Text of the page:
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Hodeida withdrawal agreed

February 20, 2019 | Expert Insights

Yemen’s government and the Houthi rebels have agreed on the first stage of a mutual pullout of forces from the port city of Hodeida, a key entry point for humanitarian aid, the United Nations said.


The modern Republic of Yemen is a relatively new state. Prior to becoming the modern state of Yemen, several dynasties emerged from the ninth to 16th centuries to rule the region. The most powerful one was the Rasulid dynasty. In the early 20th century, the country was divided between the Ottoman and British empires. South Yemen became a communist country and North Yemen remained traditional to its roots. In 1990, the two regions merged.

Yemen, one of the world’s poorest countries in the world, has been devastated by the war between forces loyal to the internationally recognized government of President Abdrabbuh Mansour Hadi and those allied to the Houthi rebel movement. The Yemen Civil war began in 2011 with the Arab Spring protests that led to the fall of the then President Ali Abdallah Saleh on charges of corruption and economic grievances. Hadi, his deputy minister at that time, took over the region. However, the increasing political instability in Yemen paved the way for the Houthi, representing the Shiite minority to take over the territory.

Military intervention was launched by Saudi Arabia in 2015, to influence the Civil War in Yemen. A two-year Saudi-led campaign has damaged infrastructure and caused shortage of medicine in one of the poorest Arab countries. Reports have also emerged that there are players within Yemen who actively sponsor terrorism by funding activities conducted by ISIS.

The Saudi-led coalition has been carrying out air strikes against the Houthi rebels for more than 2 years now. Since then, the country has been plunged into a civil war in which the exiled government backed by Saudi Arabia is trying to defeat the Houthi group aligned with Iran.

The Port city of Hodeida has seen intense fighting for control by both government forces and rebels due to its strategic location.


A U.N. statement said the agreement between the Yemeni government and the Houthi rebels for a mutual withdrawal has come after two days of meetings in Hodeida. The warring parties agreed to a cease-fire in the city and a prisoner exchange during talks held in Sweden in December 2018, but the implementation of both has been stalled.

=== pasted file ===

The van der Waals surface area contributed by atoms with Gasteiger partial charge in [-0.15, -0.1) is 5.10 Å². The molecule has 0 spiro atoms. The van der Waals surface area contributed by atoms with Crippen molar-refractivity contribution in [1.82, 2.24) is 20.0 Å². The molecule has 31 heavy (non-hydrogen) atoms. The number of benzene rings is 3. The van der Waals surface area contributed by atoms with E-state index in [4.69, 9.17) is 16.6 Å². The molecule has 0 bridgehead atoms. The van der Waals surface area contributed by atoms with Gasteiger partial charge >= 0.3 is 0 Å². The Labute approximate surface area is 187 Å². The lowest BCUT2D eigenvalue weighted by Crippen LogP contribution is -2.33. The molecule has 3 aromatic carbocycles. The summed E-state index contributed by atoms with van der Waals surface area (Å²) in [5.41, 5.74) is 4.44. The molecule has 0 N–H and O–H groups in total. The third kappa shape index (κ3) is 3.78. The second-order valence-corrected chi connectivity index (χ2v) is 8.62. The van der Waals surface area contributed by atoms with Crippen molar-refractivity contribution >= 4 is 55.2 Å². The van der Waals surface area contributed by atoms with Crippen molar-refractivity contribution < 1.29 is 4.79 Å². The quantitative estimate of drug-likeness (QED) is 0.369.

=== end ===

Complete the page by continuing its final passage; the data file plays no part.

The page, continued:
The statement said both sides “made important progress on planning for the redeployment of forces as envisaged in the Hodeida agreement.”

Yemen’s government has been battling the rebels since 2014, when the Houthis swept down from the north and seized the capital, Sanaa. A Saudi-led coalition entered the war on the side of the government in March 2015. The stalemated conflict has killed tens of thousands of people and raised fears of famine.

“It’s encouraging news that this has happened, as people had been losing faith in the process, causing fears that we’d soon see a return to combat in and around Hodeida,” said Peter Salisbury, a senior analyst at the Brussels-based International Crisis Group. He said the parties now need to implement the agreement, warning that “there is plenty of room for them to play games here, so we shouldn’t get overexcited.”

British Foreign Secretary Jeremy Hunt hailed their progress, tweeting that the agreement must be “swiftly finalized and implemented” and urging progress on the prisoner release. Under the U.N.-brokered agreement reached in December, both sides agreed on the redeployment of forces out of Hodeida, which is currently controlled by the Houthis. Local authorities and police would run the city and its three ports under U.N. supervision.

The first stage of implementation, agreed upon over the weekend, would see both sides withdraw forces from the ports of Hodeida, Salif and Ras Issa, which handle about 70 per cent of Yemen’s imports.

U.N. envoy Martin Griffiths meanwhile departed from Sanaa on Monday, a day after meeting with rebel leader Abdul-Malek al-Houthi to discuss the “complex situation” in and around Hodeida.


Our assessment is that a mutual withdrawal from Hodeida will give a much-needed respite to the Yemeni citizens trapped in the city since the fighting began four years ago. We believe that the UN will push for a massive humanitarian aid corridor starting at Hodeida in order to address the high level of child malnutrition in the country as well as provide basic medical supplies to the injured. 


Image Courtesy: Ibrahem Qasim (, „Yemeni soldiers from the 1st Armoured Division“,